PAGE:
Instead, he put together a second half of the season that earned the respect of many long-term Hong Kong pundits and has him among the premiership contenders before a race has been run. A never-say-die attitude saw him make it to that 27 figure, a mark that would have seemed impossible in January considering all of the circumstances, and it stamped him as a rider capable of surviving – indeed, thriving – in the harsh jungle that is Hong Kong racing.

“I was very proud of how I managed to finish off the season,” Hewitson said. “I think mainly it goes back to the mental side of things, having had a tough first time around here, having an early winner and then the very next meeting having an injury setback from the fall. To come through that, I still had one quiet month and then was slowly building up through a frustrating run of placings, but to finally have the success in the end, it is something that I’m very proud about. Now it’s just about building on that.

“I learned that I can never doubt my ability and never doubt what I am capable of. At the same time, I know now to trust myself, trust my judgement. And I learnt that I’m mentally very strong and very determined and very positive.”

Measuring success is a difficult metric in Hong Kong, where one person’s gold can be another’s garbage. However, while Hewitson may be a title contender – even if he is on the fringe this season and seen more as a future hope – the rider is much more humble in his assessment.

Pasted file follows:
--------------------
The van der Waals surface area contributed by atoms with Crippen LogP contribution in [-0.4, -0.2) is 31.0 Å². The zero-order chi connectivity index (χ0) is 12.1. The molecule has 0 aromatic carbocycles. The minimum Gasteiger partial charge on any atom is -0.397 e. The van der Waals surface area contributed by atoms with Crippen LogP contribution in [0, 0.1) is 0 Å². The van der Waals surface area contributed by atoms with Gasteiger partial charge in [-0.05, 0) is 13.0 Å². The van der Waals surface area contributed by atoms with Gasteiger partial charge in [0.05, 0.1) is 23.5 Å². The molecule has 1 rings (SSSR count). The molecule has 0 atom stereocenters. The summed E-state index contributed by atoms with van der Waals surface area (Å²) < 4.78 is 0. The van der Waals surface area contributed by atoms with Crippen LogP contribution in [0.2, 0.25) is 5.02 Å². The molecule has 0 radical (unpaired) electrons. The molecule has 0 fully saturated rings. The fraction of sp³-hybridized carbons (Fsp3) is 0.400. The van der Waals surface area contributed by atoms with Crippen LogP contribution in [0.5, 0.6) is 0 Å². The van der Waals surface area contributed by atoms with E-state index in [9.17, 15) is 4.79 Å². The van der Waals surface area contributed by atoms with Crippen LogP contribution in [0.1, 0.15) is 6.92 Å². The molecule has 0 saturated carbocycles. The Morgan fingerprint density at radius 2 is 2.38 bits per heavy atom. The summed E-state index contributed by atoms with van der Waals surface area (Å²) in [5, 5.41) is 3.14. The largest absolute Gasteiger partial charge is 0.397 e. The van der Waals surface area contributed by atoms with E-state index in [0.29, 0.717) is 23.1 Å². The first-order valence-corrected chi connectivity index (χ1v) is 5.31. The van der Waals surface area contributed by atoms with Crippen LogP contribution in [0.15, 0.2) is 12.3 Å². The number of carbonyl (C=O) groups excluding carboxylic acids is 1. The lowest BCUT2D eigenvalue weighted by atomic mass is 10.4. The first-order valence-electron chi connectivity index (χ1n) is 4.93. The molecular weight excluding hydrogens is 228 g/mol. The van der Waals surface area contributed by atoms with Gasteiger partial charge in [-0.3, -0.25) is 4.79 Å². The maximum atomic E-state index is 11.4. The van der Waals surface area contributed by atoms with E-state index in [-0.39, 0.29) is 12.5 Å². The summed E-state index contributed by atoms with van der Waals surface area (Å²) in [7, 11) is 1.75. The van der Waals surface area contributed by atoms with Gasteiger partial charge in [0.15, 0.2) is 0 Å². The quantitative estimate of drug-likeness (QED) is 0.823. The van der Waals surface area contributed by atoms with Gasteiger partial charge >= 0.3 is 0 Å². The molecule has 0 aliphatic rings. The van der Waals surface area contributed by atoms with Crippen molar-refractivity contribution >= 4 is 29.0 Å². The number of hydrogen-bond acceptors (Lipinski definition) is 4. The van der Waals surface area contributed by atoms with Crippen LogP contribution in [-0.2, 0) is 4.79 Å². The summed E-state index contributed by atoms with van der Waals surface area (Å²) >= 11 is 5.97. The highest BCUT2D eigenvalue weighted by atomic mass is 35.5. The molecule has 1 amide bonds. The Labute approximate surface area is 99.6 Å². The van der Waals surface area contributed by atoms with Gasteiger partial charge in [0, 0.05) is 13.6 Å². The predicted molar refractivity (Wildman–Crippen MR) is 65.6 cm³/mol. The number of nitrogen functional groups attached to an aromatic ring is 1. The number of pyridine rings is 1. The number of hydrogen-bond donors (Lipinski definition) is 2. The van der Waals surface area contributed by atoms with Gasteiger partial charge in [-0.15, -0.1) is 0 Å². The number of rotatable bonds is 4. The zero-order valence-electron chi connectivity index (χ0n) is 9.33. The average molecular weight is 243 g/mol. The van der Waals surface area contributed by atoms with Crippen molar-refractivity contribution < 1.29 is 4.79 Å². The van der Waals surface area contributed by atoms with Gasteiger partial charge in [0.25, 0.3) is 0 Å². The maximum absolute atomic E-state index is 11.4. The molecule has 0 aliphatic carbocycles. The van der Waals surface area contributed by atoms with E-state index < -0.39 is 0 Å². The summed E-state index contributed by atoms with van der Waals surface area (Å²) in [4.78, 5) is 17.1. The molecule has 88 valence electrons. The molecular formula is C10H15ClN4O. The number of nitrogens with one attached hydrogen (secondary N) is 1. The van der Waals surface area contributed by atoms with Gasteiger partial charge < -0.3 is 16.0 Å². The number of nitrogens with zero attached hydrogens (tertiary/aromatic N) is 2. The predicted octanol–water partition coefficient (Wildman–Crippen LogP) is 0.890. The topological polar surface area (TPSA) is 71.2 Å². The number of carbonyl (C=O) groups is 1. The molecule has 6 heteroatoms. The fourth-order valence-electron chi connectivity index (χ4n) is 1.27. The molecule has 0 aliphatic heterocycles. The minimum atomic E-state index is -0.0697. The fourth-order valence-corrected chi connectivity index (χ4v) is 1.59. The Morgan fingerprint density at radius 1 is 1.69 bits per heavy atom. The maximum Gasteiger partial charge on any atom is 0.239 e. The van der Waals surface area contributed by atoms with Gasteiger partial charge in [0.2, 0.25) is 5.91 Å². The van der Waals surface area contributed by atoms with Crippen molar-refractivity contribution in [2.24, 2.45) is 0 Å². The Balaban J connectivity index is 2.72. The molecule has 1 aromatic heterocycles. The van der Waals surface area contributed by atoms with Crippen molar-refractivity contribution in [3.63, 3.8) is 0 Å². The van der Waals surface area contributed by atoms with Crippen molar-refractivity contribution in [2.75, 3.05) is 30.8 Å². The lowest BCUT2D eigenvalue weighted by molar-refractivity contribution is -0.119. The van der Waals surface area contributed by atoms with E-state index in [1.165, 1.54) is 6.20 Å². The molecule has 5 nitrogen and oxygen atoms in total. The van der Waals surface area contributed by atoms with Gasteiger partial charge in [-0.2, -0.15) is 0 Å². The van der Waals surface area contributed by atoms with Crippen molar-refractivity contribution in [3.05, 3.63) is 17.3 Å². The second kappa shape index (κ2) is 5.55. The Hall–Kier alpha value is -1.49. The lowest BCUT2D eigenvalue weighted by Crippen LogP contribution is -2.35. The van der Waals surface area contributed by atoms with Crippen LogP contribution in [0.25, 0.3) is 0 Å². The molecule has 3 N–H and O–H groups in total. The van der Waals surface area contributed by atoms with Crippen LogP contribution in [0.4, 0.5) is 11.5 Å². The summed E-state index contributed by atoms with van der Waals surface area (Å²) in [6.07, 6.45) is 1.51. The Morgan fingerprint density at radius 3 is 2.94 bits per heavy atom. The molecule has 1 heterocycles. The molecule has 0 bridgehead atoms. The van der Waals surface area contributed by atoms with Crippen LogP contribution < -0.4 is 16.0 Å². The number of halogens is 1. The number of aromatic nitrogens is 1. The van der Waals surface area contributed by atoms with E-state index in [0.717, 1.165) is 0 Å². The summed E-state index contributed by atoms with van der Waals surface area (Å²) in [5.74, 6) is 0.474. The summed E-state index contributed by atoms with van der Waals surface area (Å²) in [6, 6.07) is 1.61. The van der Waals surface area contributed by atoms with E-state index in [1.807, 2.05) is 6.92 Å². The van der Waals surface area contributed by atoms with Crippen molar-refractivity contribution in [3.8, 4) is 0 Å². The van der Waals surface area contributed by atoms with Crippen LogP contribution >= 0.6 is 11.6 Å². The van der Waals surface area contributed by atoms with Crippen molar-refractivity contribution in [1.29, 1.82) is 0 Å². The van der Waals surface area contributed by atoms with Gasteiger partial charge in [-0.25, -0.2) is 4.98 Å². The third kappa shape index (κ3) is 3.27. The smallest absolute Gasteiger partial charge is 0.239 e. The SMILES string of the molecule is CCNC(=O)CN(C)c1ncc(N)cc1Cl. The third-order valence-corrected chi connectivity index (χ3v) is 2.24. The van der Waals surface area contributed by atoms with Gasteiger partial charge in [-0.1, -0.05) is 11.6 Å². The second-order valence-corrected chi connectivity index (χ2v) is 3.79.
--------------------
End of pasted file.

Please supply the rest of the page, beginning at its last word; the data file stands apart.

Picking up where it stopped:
“I would like to feature nearer to the top of the jockeys rankings,” Hewitson said. “That is first and foremost. It’s always hard to put a numerical figure on it in Hong Kong, but I will have to get plenty of winners under my belt 

“From a relationships perspective, though, it would be great to get support from other trainers, to have success for them and to be sought after. That would be a big thing for me. Also, being in the big races is where every jockey wants to see themselves so competing successfully at the highest level and on some very nice horses throughout the season, that would be success for me.”

One of the greatest assets for any Hong Kong rider is the two-month off-season from term’s end in mid-July to the start of the new season in early to mid-September. This year marks one of the longest breaks since moving to an 88-meeting season in the 2016-17 season, although barrier trials are already well underway ahead of Sunday week’s curtain-raiser.

“I enjoyed the off-season, I maintained a decent level of fitness in and out of the gym throughout,” Hewitson said. “That’s been a big thing for me that has helped since getting back into the swing of things with trackwork and trials. I’m feeling good and I’m ready for the season now.

“The first ten days, I went to Spain and really enjoyed the break, just relaxed and made the most of it. Then I went over to the UK where my sisters live and so does my nan. It was great to see them. I also met many from my dad’s side of the family that I’d never met before, so that was really special. It was an amazing experience.

“It’s actually made coming back quite comfortable as I made the most of the break, I got everything I got done that I wanted to get done and I enjoyed every minute of it. Now the focus is back on the season ahead.”

With most of Hong Kong’s 1300-strong horse population back into the daily grind at Sha Tin, it is the perfect time to unearth a potential star for the future. But if Hewitson has found a horse to follow, he is keeping it firmly to himself.

“That’s for me to know and you to find out,” a grinning Hewitson said, having firmly mastered a crucial art for all Hong Kong jockeys – discretion.